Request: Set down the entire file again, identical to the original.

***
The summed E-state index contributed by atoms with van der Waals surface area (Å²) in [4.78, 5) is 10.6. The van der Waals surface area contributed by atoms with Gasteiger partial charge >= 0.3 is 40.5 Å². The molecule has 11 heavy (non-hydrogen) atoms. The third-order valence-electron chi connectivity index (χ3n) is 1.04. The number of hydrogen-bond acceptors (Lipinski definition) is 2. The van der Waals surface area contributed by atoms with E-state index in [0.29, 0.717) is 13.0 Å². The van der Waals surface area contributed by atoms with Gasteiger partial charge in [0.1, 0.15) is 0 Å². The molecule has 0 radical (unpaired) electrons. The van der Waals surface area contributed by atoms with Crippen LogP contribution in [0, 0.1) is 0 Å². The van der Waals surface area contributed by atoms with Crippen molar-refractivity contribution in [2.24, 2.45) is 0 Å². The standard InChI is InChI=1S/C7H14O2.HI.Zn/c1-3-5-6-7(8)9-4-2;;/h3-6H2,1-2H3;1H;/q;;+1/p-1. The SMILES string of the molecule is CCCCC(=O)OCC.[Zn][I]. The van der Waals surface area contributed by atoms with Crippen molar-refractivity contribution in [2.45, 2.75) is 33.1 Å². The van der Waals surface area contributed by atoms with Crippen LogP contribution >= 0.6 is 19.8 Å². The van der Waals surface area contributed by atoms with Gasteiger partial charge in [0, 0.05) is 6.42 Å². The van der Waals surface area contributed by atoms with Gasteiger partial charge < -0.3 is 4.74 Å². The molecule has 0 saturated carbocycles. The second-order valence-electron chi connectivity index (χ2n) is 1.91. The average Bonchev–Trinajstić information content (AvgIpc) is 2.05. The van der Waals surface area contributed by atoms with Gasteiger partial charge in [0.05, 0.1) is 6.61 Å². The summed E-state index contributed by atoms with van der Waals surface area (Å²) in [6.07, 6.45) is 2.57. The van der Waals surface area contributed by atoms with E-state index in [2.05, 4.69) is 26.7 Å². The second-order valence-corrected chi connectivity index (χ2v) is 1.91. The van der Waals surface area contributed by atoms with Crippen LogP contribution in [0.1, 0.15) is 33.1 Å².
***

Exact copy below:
The summed E-state index contributed by atoms with van der Waals surface area (Å²) in [4.78, 5) is 10.6. The van der Waals surface area contributed by atoms with Gasteiger partial charge >= 0.3 is 40.5 Å². The molecule has 11 heavy (non-hydrogen) atoms. The third-order valence-electron chi connectivity index (χ3n) is 1.04. The number of hydrogen-bond acceptors (Lipinski definition) is 2. The van der Waals surface area contributed by atoms with E-state index in [0.29, 0.717) is 13.0 Å². The van der Waals surface area contributed by atoms with Gasteiger partial charge in [0.1, 0.15) is 0 Å². The molecule has 0 radical (unpaired) electrons. The van der Waals surface area contributed by atoms with Crippen LogP contribution in [0, 0.1) is 0 Å². The van der Waals surface area contributed by atoms with Crippen molar-refractivity contribution in [2.24, 2.45) is 0 Å². The standard InChI is InChI=1S/C7H14O2.HI.Zn/c1-3-5-6-7(8)9-4-2;;/h3-6H2,1-2H3;1H;/q;;+1/p-1. The SMILES string of the molecule is CCCCC(=O)OCC.[Zn][I]. The van der Waals surface area contributed by atoms with Crippen molar-refractivity contribution in [2.45, 2.75) is 33.1 Å². The van der Waals surface area contributed by atoms with Crippen LogP contribution >= 0.6 is 19.8 Å². The van der Waals surface area contributed by atoms with Gasteiger partial charge in [0, 0.05) is 6.42 Å². The van der Waals surface area contributed by atoms with Gasteiger partial charge < -0.3 is 4.74 Å². The molecule has 0 saturated carbocycles. The second-order valence-electron chi connectivity index (χ2n) is 1.91. The average Bonchev–Trinajstić information content (AvgIpc) is 2.05. The van der Waals surface area contributed by atoms with Gasteiger partial charge in [0.05, 0.1) is 6.61 Å². The summed E-state index contributed by atoms with van der Waals surface area (Å²) in [6.07, 6.45) is 2.57. The van der Waals surface area contributed by atoms with E-state index in [2.05, 4.69) is 26.7 Å². The second-order valence-corrected chi connectivity index (χ2v) is 1.91. The van der Waals surface area contributed by atoms with Crippen LogP contribution in [0.1, 0.15) is 33.1 Å².